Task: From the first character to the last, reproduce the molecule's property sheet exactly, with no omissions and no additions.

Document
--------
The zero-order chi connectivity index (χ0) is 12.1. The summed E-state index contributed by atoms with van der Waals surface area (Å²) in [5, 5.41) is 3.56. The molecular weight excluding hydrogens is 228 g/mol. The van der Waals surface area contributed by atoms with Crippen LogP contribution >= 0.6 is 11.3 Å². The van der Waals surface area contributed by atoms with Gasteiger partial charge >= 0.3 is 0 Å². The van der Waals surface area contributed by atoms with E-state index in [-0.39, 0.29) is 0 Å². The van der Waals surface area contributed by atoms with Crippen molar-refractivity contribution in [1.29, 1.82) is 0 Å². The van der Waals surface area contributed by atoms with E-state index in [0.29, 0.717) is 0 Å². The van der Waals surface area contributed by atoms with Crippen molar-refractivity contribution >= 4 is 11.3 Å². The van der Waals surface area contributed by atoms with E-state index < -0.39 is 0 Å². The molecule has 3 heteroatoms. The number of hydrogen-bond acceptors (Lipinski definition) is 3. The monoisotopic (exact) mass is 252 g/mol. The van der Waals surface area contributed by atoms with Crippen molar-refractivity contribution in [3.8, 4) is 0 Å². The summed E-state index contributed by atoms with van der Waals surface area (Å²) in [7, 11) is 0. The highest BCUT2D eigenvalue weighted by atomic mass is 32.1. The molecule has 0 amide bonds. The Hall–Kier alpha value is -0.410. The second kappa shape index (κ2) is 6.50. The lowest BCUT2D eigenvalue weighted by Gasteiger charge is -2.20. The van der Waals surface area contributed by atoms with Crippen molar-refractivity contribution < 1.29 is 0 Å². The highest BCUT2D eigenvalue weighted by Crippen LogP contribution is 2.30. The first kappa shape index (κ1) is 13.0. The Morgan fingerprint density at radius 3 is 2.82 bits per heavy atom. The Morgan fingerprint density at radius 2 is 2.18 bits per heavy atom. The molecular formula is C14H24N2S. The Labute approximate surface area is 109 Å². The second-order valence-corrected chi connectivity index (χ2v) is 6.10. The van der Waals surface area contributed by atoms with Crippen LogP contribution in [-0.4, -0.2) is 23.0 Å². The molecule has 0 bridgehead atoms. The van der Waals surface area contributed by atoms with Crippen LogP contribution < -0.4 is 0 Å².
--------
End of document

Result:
The zero-order chi connectivity index (χ0) is 12.1. The summed E-state index contributed by atoms with van der Waals surface area (Å²) in [5, 5.41) is 3.56. The molecular weight excluding hydrogens is 228 g/mol. The van der Waals surface area contributed by atoms with Crippen LogP contribution >= 0.6 is 11.3 Å². The van der Waals surface area contributed by atoms with Gasteiger partial charge >= 0.3 is 0 Å². The van der Waals surface area contributed by atoms with E-state index in [-0.39, 0.29) is 0 Å². The van der Waals surface area contributed by atoms with Crippen molar-refractivity contribution in [1.29, 1.82) is 0 Å². The van der Waals surface area contributed by atoms with E-state index in [0.29, 0.717) is 0 Å². The van der Waals surface area contributed by atoms with Crippen molar-refractivity contribution >= 4 is 11.3 Å². The van der Waals surface area contributed by atoms with E-state index < -0.39 is 0 Å². The molecule has 3 heteroatoms. The number of hydrogen-bond acceptors (Lipinski definition) is 3. The monoisotopic (exact) mass is 252 g/mol. The van der Waals surface area contributed by atoms with Crippen molar-refractivity contribution in [3.8, 4) is 0 Å². The summed E-state index contributed by atoms with van der Waals surface area (Å²) in [7, 11) is 0. The highest BCUT2D eigenvalue weighted by atomic mass is 32.1. The molecule has 0 amide bonds. The Hall–Kier alpha value is -0.410. The second kappa shape index (κ2) is 6.50. The lowest BCUT2D eigenvalue weighted by Gasteiger charge is -2.20. The van der Waals surface area contributed by atoms with Crippen molar-refractivity contribution < 1.29 is 0 Å². The highest BCUT2D eigenvalue weighted by Crippen LogP contribution is 2.30. The first kappa shape index (κ1) is 13.0. The Morgan fingerprint density at radius 3 is 2.82 bits per heavy atom. The Morgan fingerprint density at radius 2 is 2.18 bits per heavy atom. The molecular formula is C14H24N2S. The Labute approximate surface area is 109 Å². The second-order valence-corrected chi connectivity index (χ2v) is 6.10. The van der Waals surface area contributed by atoms with Crippen LogP contribution in [-0.4, -0.2) is 23.0 Å². The molecule has 0 bridgehead atoms. The van der Waals surface area contributed by atoms with Crippen LogP contribution < -0.4 is 0 Å².